By Marina Prentoulis and Lasse Thomassen
After the financial crisis and the square movements of 2011 and beyond, we have seen the emergence of a new breed of political parties: movement parties. These parties include SYRIZA in Greece, Podemos in Spain, Left Unity in Slovenia and Alternativet in Denmark. Even traditional parties such as the British Labour Party has a claim as a ‘movement party’ thanks to Momentum, the group that sprang from Jeremy Corbyn’s leadership campaign and is now one of the most powerful formations within Labour. While these parties are often grouped together by laypersons and academics, there are, however, important differences between them.
The first thing to note is that movement parties are not an entirely new phenomenon. In a chapter published more than a decade ago, Herbert Kitschelt defined movement parties as a hybrid between movements and parties, having in mind the Northern European Green parties. The Green parties rose out of the environmental movement, which, like other new formations, was critical of the ways in which the state, as well as traditional parties and interest groups, did politics. Their concern with a more horizontalist and participatory form of politics was brought into the Green parties. For Kitschelt, movement parties were transitional phenomena: they were basically movements on their way to becoming parties. The German Greens would be a case in point.
After the financial crisis and the square movements of 2011, the relationship between movements and formal politics has been reinvigorated, and a new phenomenon is emerging: movement parties. Such parties can be seen as a response to a general crisis of representation, the crisis that some associate with the post-democratic condition of the last thirty years, but they differ from the movements of the preceding decade by accepting the need to engage formal political representative institutions. This new phenomenon raises a host of questions, including whether it is possible to combine radical politics with formal political institutions.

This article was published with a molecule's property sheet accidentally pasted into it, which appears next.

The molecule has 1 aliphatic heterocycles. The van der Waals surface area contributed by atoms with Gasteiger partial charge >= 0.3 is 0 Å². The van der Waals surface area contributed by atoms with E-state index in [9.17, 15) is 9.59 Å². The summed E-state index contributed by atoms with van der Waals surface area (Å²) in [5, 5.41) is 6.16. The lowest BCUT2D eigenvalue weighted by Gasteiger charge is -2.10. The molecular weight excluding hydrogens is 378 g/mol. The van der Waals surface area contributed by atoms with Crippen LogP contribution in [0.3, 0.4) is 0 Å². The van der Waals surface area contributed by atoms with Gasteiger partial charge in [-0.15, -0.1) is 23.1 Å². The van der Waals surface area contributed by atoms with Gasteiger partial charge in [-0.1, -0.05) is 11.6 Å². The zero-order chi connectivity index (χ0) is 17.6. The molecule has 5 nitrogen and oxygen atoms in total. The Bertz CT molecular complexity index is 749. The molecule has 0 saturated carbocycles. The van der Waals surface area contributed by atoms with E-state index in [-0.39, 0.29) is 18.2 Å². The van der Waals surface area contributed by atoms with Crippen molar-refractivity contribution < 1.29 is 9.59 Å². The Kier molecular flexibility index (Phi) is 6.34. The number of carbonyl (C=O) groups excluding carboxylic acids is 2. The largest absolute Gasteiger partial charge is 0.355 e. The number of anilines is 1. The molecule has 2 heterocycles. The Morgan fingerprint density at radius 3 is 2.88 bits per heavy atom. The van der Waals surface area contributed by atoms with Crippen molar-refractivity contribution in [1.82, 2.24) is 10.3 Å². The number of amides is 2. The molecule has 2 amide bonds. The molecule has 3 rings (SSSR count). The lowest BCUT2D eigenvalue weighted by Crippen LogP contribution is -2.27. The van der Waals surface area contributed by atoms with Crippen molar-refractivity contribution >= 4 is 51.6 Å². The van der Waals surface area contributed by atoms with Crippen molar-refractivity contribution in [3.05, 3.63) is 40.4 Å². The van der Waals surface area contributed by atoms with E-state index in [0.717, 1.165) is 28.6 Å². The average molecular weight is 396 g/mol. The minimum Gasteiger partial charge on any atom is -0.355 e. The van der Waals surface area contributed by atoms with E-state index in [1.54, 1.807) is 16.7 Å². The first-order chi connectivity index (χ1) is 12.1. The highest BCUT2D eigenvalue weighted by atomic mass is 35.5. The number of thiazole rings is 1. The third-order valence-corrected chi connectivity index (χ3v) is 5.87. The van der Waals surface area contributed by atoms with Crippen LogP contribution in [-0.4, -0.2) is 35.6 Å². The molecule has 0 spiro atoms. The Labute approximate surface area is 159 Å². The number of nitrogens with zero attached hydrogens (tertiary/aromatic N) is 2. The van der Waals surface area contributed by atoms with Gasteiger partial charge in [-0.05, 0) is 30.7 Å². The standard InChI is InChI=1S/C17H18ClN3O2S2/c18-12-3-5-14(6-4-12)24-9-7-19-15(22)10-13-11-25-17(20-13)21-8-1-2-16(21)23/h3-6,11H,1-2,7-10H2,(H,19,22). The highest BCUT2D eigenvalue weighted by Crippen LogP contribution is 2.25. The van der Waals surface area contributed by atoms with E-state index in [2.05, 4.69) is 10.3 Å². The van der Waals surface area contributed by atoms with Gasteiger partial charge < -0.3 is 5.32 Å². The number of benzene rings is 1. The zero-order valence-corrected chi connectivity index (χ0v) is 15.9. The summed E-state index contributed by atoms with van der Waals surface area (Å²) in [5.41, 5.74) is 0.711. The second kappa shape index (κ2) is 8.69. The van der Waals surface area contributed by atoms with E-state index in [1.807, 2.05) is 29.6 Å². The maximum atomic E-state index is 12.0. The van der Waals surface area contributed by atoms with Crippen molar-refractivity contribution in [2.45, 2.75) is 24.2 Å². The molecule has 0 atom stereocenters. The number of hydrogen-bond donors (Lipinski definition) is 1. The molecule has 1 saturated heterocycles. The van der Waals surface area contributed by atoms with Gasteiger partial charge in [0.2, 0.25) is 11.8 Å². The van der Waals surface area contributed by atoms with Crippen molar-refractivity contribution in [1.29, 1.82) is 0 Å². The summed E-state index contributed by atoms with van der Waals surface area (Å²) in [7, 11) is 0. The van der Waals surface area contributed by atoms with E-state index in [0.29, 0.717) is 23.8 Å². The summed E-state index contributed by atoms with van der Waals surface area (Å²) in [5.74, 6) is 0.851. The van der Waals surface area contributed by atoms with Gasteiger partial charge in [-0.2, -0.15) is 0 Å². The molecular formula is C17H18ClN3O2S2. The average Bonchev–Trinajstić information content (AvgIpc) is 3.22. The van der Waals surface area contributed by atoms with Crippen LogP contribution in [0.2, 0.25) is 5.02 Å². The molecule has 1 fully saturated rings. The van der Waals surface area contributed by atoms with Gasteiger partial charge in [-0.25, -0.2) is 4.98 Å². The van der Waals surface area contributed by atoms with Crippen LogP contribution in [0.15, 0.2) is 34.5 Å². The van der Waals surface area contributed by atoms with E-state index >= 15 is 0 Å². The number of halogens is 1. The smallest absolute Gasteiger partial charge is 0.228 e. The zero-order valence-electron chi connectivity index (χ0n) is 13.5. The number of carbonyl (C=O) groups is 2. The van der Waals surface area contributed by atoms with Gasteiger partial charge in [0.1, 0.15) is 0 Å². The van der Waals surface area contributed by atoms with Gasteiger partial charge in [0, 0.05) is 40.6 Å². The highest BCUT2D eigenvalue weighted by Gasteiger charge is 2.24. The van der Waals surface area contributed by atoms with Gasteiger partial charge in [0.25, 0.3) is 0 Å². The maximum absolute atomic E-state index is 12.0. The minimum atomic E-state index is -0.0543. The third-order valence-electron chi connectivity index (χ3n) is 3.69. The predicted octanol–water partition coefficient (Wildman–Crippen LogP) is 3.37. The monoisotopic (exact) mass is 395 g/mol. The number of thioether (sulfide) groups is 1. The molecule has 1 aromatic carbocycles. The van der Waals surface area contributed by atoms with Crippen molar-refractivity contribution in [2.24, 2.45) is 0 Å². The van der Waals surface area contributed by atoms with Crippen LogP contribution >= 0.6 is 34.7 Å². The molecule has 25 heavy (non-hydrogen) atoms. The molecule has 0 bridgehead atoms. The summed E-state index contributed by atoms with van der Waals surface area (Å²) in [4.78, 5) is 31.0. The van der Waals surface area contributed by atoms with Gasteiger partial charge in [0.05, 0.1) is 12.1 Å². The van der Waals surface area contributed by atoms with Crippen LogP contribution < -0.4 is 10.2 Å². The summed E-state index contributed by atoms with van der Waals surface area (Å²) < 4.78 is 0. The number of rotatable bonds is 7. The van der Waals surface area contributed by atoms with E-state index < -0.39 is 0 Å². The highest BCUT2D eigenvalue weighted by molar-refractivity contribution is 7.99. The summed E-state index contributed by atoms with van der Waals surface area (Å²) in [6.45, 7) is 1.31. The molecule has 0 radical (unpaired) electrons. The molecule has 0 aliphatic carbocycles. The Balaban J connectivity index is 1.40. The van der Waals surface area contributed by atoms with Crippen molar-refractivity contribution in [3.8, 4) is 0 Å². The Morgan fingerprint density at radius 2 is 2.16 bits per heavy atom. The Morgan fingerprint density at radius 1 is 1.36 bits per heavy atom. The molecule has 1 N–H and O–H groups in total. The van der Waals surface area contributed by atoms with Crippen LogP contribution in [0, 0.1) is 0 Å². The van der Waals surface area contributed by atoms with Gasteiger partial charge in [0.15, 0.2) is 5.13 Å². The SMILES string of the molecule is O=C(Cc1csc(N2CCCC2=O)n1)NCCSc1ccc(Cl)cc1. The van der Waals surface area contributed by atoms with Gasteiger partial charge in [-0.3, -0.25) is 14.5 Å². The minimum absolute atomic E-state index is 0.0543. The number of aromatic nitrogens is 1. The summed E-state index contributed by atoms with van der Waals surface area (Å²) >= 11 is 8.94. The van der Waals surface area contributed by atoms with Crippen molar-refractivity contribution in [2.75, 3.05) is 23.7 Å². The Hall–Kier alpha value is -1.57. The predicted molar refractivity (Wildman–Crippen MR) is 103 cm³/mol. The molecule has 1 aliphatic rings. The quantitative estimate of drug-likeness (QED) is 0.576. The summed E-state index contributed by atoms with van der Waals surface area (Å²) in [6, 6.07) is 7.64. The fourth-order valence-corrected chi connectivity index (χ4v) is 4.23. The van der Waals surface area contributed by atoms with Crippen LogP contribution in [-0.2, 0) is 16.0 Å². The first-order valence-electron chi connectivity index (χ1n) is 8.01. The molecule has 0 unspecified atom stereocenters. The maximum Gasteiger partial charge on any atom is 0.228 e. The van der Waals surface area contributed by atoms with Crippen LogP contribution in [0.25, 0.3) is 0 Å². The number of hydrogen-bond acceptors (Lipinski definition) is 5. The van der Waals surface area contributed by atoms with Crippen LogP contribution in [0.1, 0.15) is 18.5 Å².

Like Kitschelt, Donatella della Porta and others define movement parties as hybrids of movements and parties where organisational and environmental linkages between the two are close. Their main examples are SYRIZA, Podemos and the Italian Five Star Movement. Movement parties thus differ from traditional (non-movement) parties. For instance, historically, socialist and social-democratic parties have emerged from social movements, most of all from trade unions. But, in these cases, parties quickly emerged as hierarchical structures firmly embedded within political institutions, even when retaining close links to trade unions. Movement parties differ with their insistence on keeping the links to social movements and organising in a more horizontal and participatory way.
While it is useful to define movement parties in this way, we argue that there are important differences among them. Those differences are important when we assess the strategies developed by, and available to, these parties, and when we assess their future prospects. While there are right-wing variants of movement parties – such as the Tea Party Movement and the Republican Party in the US – here we focus only on left-wing variants. The brief typology we develop here is developed in a bottom-up fashion. Rather than providing a set of clear-cut distinctions, we use the typology to raise a number of questions about the nature and prospects of movement parties, based on how their relationship with social movements was shaped at the point of origin.